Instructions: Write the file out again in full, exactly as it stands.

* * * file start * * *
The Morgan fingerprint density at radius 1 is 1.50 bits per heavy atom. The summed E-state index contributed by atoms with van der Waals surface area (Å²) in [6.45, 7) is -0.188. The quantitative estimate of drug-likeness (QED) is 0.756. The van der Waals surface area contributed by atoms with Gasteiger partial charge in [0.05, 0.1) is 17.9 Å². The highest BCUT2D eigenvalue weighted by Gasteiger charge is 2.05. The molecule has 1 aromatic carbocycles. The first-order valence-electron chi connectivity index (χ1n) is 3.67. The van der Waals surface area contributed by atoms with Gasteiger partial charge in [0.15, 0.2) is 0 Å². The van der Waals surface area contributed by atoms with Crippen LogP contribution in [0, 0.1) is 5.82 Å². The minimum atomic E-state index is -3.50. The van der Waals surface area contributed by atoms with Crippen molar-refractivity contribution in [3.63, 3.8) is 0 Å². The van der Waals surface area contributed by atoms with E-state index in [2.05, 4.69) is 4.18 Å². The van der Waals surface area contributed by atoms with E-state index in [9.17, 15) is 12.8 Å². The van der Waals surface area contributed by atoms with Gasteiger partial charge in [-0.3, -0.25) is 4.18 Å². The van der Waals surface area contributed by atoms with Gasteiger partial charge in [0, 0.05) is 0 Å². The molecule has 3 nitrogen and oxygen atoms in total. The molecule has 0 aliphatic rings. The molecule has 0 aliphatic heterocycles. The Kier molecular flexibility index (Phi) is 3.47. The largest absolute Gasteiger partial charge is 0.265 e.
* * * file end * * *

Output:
The Morgan fingerprint density at radius 1 is 1.50 bits per heavy atom. The summed E-state index contributed by atoms with van der Waals surface area (Å²) in [6.45, 7) is -0.188. The quantitative estimate of drug-likeness (QED) is 0.756. The van der Waals surface area contributed by atoms with Gasteiger partial charge in [0.05, 0.1) is 17.9 Å². The highest BCUT2D eigenvalue weighted by Gasteiger charge is 2.05. The molecule has 1 aromatic carbocycles. The first-order valence-electron chi connectivity index (χ1n) is 3.67. The van der Waals surface area contributed by atoms with Gasteiger partial charge in [0.15, 0.2) is 0 Å². The van der Waals surface area contributed by atoms with Crippen LogP contribution in [0, 0.1) is 5.82 Å². The minimum atomic E-state index is -3.50. The van der Waals surface area contributed by atoms with Crippen molar-refractivity contribution in [3.63, 3.8) is 0 Å². The van der Waals surface area contributed by atoms with E-state index in [2.05, 4.69) is 4.18 Å². The van der Waals surface area contributed by atoms with E-state index in [9.17, 15) is 12.8 Å². The van der Waals surface area contributed by atoms with Gasteiger partial charge in [-0.3, -0.25) is 4.18 Å². The van der Waals surface area contributed by atoms with Gasteiger partial charge in [0, 0.05) is 0 Å². The molecule has 3 nitrogen and oxygen atoms in total. The molecule has 0 aliphatic rings. The molecule has 0 aliphatic heterocycles. The Kier molecular flexibility index (Phi) is 3.47. The largest absolute Gasteiger partial charge is 0.265 e.